This stereo view of Mars' Victoria Crater combines two of the three images taken by the High Resolution Imaging Science Experiment on NASA's Mars Reconnaissance Orbiter. A red-colored image was acquired with the orbiter pointed 3.84 degrees to the west and a blue-colored one with the orbiter pointed 16.2 degrees to the west.
For a 3-D view of the topography, view this image through glasses with a red filter for your left eye, and a blue or blue-green filter for your right eye. The difference in viewing angle between the two images is about 12 degrees, which is greater than the convergence angle between the left and right eyes of humans while viewing distant objects, so the vertical relief appears much steeper than is actually the case. While some of the cliffs around the crater are in fact vertical, the slopes below the cliffs are no steeper than 30 degrees.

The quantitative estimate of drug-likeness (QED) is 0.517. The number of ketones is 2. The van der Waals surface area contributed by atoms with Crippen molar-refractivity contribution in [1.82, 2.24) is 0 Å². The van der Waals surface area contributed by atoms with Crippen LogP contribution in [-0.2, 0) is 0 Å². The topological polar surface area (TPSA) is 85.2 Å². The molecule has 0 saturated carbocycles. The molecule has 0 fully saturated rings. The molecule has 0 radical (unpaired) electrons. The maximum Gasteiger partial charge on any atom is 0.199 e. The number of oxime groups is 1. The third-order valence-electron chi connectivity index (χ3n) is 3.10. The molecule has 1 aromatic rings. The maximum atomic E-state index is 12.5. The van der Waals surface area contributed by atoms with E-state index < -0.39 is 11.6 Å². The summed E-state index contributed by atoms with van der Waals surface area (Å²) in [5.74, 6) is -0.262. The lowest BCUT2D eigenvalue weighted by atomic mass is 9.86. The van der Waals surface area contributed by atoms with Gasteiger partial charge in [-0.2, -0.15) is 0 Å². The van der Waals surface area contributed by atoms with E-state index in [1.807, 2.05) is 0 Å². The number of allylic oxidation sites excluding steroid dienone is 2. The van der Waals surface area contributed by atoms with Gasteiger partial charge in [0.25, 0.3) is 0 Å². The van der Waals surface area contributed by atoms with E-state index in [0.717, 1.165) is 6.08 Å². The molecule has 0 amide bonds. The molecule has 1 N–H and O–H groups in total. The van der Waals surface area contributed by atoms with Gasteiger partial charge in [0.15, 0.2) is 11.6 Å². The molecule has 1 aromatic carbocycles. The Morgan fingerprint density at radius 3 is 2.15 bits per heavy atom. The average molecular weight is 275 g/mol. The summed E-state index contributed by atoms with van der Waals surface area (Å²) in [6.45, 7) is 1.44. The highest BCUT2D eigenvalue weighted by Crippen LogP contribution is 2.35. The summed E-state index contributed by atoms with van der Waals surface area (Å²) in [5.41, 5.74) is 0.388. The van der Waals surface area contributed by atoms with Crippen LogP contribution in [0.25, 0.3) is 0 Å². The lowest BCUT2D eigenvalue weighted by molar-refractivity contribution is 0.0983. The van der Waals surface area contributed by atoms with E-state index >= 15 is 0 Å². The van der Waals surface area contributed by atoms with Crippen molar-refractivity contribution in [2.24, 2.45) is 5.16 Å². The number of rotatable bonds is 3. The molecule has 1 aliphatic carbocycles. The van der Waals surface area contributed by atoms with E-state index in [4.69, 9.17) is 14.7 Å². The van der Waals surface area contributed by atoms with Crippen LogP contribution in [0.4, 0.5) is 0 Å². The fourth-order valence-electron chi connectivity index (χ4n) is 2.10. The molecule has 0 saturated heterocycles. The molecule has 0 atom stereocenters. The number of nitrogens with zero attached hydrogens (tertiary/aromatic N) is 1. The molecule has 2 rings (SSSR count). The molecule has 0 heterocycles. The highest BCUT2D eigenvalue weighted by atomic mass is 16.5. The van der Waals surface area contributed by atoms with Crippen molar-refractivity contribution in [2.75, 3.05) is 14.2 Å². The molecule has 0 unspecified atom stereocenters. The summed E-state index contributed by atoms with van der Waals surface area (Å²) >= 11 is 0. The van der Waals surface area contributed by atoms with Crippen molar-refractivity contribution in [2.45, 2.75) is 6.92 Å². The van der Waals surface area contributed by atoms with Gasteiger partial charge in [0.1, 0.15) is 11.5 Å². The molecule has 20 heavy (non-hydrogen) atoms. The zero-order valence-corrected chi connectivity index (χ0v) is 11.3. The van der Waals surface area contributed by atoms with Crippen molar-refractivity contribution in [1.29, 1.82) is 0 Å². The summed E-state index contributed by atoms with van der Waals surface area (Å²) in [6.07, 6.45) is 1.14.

Images from the High Resolution Imaging Science Experiment and additional information about the Mars Reconnaissance Orbiter are available online at: http://www.nasa.gov/mro.
Image credit: NASA/JPL-Caltech/University of Arizona